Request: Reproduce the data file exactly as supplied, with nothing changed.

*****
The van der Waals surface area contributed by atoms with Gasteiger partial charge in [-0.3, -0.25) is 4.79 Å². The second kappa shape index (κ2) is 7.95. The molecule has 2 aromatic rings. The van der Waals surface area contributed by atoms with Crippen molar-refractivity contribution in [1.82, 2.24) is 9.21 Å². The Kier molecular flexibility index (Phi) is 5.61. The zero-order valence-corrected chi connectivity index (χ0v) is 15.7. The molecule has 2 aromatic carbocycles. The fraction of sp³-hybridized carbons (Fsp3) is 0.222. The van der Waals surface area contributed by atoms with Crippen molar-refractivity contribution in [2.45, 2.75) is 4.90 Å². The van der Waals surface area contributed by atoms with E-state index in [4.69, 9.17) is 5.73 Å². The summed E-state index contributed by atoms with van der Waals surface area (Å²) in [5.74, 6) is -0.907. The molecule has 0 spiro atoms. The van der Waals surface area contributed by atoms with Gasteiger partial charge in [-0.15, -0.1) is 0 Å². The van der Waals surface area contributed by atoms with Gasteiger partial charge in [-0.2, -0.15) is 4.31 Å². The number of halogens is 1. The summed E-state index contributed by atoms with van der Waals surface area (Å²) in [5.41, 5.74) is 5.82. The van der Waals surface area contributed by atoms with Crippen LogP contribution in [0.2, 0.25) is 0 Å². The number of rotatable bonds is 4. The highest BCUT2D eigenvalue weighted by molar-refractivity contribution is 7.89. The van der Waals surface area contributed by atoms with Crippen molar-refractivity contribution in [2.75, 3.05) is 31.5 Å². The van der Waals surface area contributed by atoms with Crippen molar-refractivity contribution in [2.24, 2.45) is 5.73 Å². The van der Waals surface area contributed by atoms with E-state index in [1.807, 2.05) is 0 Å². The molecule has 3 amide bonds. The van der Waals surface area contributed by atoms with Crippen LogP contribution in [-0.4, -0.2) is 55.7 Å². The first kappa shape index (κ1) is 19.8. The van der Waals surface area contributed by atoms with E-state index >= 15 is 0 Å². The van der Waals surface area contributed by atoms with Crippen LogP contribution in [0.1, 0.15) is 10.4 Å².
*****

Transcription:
The van der Waals surface area contributed by atoms with Gasteiger partial charge in [-0.3, -0.25) is 4.79 Å². The second kappa shape index (κ2) is 7.95. The molecule has 2 aromatic rings. The van der Waals surface area contributed by atoms with Crippen molar-refractivity contribution in [1.82, 2.24) is 9.21 Å². The Kier molecular flexibility index (Phi) is 5.61. The zero-order valence-corrected chi connectivity index (χ0v) is 15.7. The molecule has 2 aromatic carbocycles. The fraction of sp³-hybridized carbons (Fsp3) is 0.222. The van der Waals surface area contributed by atoms with Crippen molar-refractivity contribution in [2.45, 2.75) is 4.90 Å². The van der Waals surface area contributed by atoms with E-state index in [4.69, 9.17) is 5.73 Å². The summed E-state index contributed by atoms with van der Waals surface area (Å²) in [5.74, 6) is -0.907. The molecule has 0 spiro atoms. The van der Waals surface area contributed by atoms with Gasteiger partial charge in [-0.15, -0.1) is 0 Å². The van der Waals surface area contributed by atoms with Gasteiger partial charge in [-0.2, -0.15) is 4.31 Å². The number of halogens is 1. The summed E-state index contributed by atoms with van der Waals surface area (Å²) in [5.41, 5.74) is 5.82. The van der Waals surface area contributed by atoms with Crippen LogP contribution in [0.2, 0.25) is 0 Å². The number of rotatable bonds is 4. The highest BCUT2D eigenvalue weighted by molar-refractivity contribution is 7.89. The van der Waals surface area contributed by atoms with Crippen molar-refractivity contribution in [2.75, 3.05) is 31.5 Å². The van der Waals surface area contributed by atoms with Crippen molar-refractivity contribution in [2.24, 2.45) is 5.73 Å². The van der Waals surface area contributed by atoms with E-state index in [1.807, 2.05) is 0 Å². The molecule has 3 amide bonds. The van der Waals surface area contributed by atoms with Crippen LogP contribution in [-0.4, -0.2) is 55.7 Å². The first kappa shape index (κ1) is 19.8. The van der Waals surface area contributed by atoms with E-state index >= 15 is 0 Å². The van der Waals surface area contributed by atoms with Crippen LogP contribution in [0.1, 0.15) is 10.4 Å².